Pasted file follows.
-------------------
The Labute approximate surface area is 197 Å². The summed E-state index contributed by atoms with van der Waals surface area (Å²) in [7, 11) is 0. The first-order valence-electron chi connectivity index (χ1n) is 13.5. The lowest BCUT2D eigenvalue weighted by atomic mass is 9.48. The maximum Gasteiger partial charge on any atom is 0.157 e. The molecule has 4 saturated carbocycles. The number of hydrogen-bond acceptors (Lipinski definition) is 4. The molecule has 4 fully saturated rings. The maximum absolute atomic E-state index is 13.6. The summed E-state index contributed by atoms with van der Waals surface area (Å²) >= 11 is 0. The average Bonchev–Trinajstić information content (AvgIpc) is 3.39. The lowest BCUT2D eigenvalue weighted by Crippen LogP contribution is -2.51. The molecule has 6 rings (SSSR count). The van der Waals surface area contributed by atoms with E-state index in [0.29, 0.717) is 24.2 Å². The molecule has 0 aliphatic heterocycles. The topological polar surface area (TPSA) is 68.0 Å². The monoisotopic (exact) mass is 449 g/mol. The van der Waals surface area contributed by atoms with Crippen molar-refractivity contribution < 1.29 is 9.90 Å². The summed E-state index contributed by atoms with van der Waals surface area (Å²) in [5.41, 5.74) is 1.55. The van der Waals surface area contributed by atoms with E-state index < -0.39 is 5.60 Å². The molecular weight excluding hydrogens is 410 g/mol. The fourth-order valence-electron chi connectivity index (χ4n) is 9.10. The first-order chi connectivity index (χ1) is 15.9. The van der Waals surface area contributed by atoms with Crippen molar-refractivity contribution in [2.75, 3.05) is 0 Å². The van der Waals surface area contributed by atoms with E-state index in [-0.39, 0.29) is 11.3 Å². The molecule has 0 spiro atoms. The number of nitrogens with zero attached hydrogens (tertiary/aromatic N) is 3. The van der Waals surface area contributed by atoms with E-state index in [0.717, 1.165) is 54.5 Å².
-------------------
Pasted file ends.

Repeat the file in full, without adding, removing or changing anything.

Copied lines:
The Labute approximate surface area is 197 Å². The summed E-state index contributed by atoms with van der Waals surface area (Å²) in [7, 11) is 0. The first-order valence-electron chi connectivity index (χ1n) is 13.5. The lowest BCUT2D eigenvalue weighted by atomic mass is 9.48. The maximum Gasteiger partial charge on any atom is 0.157 e. The molecule has 4 saturated carbocycles. The number of hydrogen-bond acceptors (Lipinski definition) is 4. The molecule has 4 fully saturated rings. The maximum absolute atomic E-state index is 13.6. The summed E-state index contributed by atoms with van der Waals surface area (Å²) >= 11 is 0. The average Bonchev–Trinajstić information content (AvgIpc) is 3.39. The lowest BCUT2D eigenvalue weighted by Crippen LogP contribution is -2.51. The molecule has 6 rings (SSSR count). The van der Waals surface area contributed by atoms with E-state index in [0.29, 0.717) is 24.2 Å². The molecule has 0 aliphatic heterocycles. The topological polar surface area (TPSA) is 68.0 Å². The monoisotopic (exact) mass is 449 g/mol. The van der Waals surface area contributed by atoms with Crippen molar-refractivity contribution < 1.29 is 9.90 Å². The summed E-state index contributed by atoms with van der Waals surface area (Å²) in [5.41, 5.74) is 1.55. The van der Waals surface area contributed by atoms with E-state index < -0.39 is 5.60 Å². The molecular weight excluding hydrogens is 410 g/mol. The fourth-order valence-electron chi connectivity index (χ4n) is 9.10. The first-order chi connectivity index (χ1) is 15.9. The van der Waals surface area contributed by atoms with Crippen molar-refractivity contribution in [2.75, 3.05) is 0 Å². The van der Waals surface area contributed by atoms with E-state index in [-0.39, 0.29) is 11.3 Å². The molecule has 0 spiro atoms. The number of nitrogens with zero attached hydrogens (tertiary/aromatic N) is 3. The van der Waals surface area contributed by atoms with E-state index in [0.717, 1.165) is 54.5 Å².